Marc Lafia and Fang-Yu Lin's The Battle of Algiers recomposes scenes from the 1965 film of the same name by Italian director Gillo Pontecorvo. The original film is a reenactment of the Algerian nationalist struggle leading to independence from France in 1962. The success of the actual battle for independence has been attributed to the nationalists’ organization: a pyramidal structure of self-organized cells. Lafia and Lin recomposed the film along a cell-based structure, in which French Authority and the Algerian Nationalist cells are represented by stills from the film and move according to different rule sets. When cells of different camps intersect, they trigger video cells displaying each side’s tactics (as depicted in the film) according to the rules of the system.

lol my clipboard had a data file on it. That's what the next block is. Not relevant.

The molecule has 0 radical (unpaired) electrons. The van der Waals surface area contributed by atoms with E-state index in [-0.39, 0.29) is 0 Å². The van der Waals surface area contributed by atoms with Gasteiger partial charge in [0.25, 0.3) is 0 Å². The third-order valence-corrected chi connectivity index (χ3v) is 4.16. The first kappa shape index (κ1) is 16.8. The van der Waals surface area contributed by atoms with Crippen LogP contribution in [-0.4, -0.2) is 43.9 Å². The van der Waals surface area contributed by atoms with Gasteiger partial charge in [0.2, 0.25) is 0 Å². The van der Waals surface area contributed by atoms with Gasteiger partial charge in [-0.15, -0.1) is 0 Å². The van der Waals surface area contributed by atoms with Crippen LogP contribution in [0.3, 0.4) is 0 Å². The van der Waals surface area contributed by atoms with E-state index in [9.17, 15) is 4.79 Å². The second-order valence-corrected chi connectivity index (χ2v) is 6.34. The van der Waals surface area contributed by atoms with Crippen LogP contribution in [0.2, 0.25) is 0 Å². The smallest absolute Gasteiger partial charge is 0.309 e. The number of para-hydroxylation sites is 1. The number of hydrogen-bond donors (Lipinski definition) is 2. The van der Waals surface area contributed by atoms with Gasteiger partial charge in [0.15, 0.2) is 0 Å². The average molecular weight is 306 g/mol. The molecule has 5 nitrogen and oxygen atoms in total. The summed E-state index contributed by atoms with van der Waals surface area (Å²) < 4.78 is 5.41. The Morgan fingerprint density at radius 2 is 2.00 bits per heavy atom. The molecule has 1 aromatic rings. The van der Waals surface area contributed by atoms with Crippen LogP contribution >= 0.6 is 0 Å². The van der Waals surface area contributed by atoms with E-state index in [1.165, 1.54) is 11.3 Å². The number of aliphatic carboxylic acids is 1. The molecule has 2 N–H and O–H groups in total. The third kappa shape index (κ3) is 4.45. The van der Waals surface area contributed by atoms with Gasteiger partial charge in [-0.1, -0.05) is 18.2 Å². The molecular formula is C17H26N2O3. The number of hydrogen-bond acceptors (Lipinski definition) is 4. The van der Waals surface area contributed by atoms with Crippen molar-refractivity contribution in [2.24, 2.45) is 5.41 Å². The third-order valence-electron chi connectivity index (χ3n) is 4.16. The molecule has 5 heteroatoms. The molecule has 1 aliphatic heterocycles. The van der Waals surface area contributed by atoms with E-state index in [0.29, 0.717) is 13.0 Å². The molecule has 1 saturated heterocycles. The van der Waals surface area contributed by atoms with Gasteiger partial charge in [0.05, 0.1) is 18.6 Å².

Tracing the struggle of the Algerian Front de Liberation Nationale to gain freedom from French colonial rule as seen through the eyes of Ali from his start as a petty thief to his rise to prominence in the organisation and capture by the French in 1957. The film traces the rebels' struggle and the increasingly extreme measures taken by the French government to quell the revolt.
The Battle of Algiers is one of the most critically celebrated films of all time. Made in 1966 it documented Algeria's war for independence. Returning to the roots of the production and the personalities involved, this documentary explores what made The Battle of Algiers so profound and also some of the controversies.